1529875256747 - When letters by post prompt phone calls directing sender to emails

When letters by post prompt phone calls directing sender to emails

Technology

OPINION: In the modern world, we are spoilt for choice when it comes to communication.

There are so many ways to keep in touch, and conduct business.

Some people have clear preferences.

The offspring, for example, so adept with social media, have an innate distaste for making telephone calls.

Older colleagues insist that phone calls are the best way to convey information, cross-examine, ask supplementary questions and generally “get some sense out of someone”, with no sense of shame about how intrusive an unsolicited phone call might be.

Texts are great for non-urgent or even urgent communications sometimes, although their brevity often leaves the receiver in doubt about tone and implications.

The email is great. It gives the writer a chance to take a moment to proof-read, step away from comments they might regret before sending them, and give the recipient time to contemplate and prepare a coherent response.

And then there’s dear old snail mail.

Or, and this seems really, really old-fashioned – face-to-face verbal communication complete with body language and tone of voice.

Where it gets bizarre is when all of these means of communication get mashed up.

Something like this happened.

Circumstances arose that prompted an attempt to apply to Air New Zealand for compassionate fares.

This was done after the event, of course, because the process is so cumbersome you would not be able to get to the scene of the emergency if you applied ahead of time. 

There is information but no application form on the website.

You have to call an 0800 number and listen to piped music and eventually talk to a person.

The person takes down some details, checks with a manager, and emails the forms.

Hard copies have to be printed off, one for each booking reference, filled in with a pen, signed, and scanned on an admittedly old and slow printer/scanner.

This process is clunky and time-consuming and provokes many bad words to be said.

The scanned documents and copies of verification letters are attached to the email, and it is finally time to push “send”.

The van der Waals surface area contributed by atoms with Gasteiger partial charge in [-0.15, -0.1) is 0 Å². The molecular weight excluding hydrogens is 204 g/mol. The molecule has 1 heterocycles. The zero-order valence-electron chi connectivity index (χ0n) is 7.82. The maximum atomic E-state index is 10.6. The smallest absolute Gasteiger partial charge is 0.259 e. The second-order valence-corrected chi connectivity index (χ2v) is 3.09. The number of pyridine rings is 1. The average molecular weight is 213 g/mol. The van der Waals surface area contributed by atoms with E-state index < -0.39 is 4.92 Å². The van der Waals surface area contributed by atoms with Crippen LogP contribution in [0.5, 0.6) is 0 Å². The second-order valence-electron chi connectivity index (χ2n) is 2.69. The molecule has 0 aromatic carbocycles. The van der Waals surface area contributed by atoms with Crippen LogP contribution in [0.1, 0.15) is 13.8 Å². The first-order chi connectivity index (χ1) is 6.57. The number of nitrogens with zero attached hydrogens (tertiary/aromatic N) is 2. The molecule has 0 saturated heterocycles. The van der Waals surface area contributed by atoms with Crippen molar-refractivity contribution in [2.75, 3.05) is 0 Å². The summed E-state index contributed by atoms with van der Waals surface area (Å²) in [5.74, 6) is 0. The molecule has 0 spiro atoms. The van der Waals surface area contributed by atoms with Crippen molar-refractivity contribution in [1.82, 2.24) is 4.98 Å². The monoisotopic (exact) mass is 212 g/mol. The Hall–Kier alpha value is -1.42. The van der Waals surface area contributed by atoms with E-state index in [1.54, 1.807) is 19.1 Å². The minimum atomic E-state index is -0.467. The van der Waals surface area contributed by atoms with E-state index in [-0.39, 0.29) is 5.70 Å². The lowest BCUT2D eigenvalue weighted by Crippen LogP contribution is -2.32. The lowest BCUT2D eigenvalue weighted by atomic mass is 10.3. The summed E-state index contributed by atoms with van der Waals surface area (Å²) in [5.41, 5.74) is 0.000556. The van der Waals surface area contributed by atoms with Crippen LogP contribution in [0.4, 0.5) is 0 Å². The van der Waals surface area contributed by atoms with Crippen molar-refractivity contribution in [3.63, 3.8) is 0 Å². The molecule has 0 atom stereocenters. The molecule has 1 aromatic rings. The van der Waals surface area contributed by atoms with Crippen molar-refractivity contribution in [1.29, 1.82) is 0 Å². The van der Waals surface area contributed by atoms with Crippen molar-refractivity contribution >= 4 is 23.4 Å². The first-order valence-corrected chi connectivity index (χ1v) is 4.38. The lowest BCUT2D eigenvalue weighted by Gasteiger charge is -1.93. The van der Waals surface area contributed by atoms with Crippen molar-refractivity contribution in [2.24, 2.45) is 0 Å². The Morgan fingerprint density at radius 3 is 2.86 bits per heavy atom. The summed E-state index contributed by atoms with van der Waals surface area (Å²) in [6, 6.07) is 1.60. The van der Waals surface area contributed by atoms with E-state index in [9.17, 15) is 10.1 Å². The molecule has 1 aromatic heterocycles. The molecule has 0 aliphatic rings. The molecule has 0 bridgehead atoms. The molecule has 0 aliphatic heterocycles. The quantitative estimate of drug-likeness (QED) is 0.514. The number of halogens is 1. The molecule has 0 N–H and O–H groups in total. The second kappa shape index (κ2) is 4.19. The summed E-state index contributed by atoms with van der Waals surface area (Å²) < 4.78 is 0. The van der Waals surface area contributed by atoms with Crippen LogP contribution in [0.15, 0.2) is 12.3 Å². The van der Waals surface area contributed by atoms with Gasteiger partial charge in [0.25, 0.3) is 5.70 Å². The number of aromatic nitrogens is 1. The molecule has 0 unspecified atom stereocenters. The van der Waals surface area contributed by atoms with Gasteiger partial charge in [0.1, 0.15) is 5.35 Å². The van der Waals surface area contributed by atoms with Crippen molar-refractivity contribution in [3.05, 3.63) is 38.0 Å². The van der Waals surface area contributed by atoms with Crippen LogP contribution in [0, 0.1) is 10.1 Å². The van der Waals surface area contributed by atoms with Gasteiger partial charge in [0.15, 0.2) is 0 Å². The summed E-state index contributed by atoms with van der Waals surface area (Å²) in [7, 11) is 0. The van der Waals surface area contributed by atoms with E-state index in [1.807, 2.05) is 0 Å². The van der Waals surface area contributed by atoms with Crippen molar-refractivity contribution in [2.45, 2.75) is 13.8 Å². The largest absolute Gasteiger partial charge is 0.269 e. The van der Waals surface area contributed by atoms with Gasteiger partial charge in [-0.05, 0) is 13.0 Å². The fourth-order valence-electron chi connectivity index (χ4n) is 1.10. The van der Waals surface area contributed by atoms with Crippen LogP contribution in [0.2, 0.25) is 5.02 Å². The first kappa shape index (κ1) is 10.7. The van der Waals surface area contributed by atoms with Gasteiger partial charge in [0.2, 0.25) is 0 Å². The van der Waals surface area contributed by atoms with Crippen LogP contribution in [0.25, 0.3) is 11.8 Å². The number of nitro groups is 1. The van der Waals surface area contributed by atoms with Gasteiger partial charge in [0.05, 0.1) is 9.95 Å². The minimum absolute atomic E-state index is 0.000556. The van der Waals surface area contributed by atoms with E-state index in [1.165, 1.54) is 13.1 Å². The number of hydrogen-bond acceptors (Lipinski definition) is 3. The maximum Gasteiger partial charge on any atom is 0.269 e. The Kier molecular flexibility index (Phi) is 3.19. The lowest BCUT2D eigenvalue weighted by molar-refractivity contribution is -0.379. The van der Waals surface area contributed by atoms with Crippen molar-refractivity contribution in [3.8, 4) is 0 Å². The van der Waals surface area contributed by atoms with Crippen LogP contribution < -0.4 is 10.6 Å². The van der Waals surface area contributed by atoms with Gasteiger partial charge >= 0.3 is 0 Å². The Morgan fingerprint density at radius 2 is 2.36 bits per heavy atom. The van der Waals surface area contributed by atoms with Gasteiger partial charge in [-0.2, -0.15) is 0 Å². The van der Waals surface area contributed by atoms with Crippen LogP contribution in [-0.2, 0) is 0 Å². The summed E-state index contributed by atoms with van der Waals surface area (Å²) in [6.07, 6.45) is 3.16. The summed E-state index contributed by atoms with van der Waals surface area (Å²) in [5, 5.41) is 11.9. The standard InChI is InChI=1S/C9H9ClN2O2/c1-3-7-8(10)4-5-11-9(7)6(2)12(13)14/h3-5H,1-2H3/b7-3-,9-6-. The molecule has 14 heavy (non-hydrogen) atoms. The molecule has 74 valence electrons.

A day later the ageing computer and its creaking systems send back a mail-undeliverable message.

The applications went in the post. 

Another day later, the correct email address, the one hand-written on a piece of paper, not the one on the application form, was discovered, and another version was sent by email. 

Here was another cross-communication frustration you could try. Attempt to get a deceased person’s mail redirected.

Pick up the forms, fill them in manually, take them in to a PostShop to be checked by two humans, and pay the money.

Get a letter of confirmation a week later, then 10 days later, a letter saying the redirection cannot be completed. And it does not say why.

Take the growing collection of documents to a human being who knows stuff, who points to the explanation in the fine print.

You cannot extract one person’s mail from a communal address such as a retirement village. Wish the first humans had known that.

Then there was this one.

Ask a funeral director to arrange a plaque to mark an ash burial plot. Meet face-to-face and fill in forms. Job done. Too easy. Relax.

Two weeks later, get a letter through the post from old soldiers’ welfare group including application forms to get a plaque made.

Confused, make phone call to human being, and ask him to check his files and emails. Confirm that order was already filed. Sigh.

Just like computers, perhaps, communication channels are only as good and effective as the people using them, and the choices they make.

END NOTE:

Palmerston North will not be the only city council second-guessing what is going to happen with its footpath budgets next year.

The Government’s draft policy statement on transport suggests it wants to elevate the provision of pedestrian facilities as part of its safety and access priorities.

To back that up, there are likely to be subsidies coming to help councils lift their game.

Controversially, the city council has decided to reduce its ratepayer input into the footpath budgets in anticipation of the government subsidies so it can carry on doing exactly the same but with money from different sources.

Stuff tried to find out if this manouevre was contrary to the Government’s intention, only to be told by a staffer in Transport Minister Phil Twyford’s office that it was an operational issue for the New Zealand Transport Agency.

All the agency had to say was that the policy statement was still in draft form.

“Once it’s finalised it will set out the strategic direction for footpath programmes across the country.”

Not helpful, given the decisions that will have been made and the budgets that have been signed off in time to enable councils to strike their rates ahead of the coming financial year on July 1.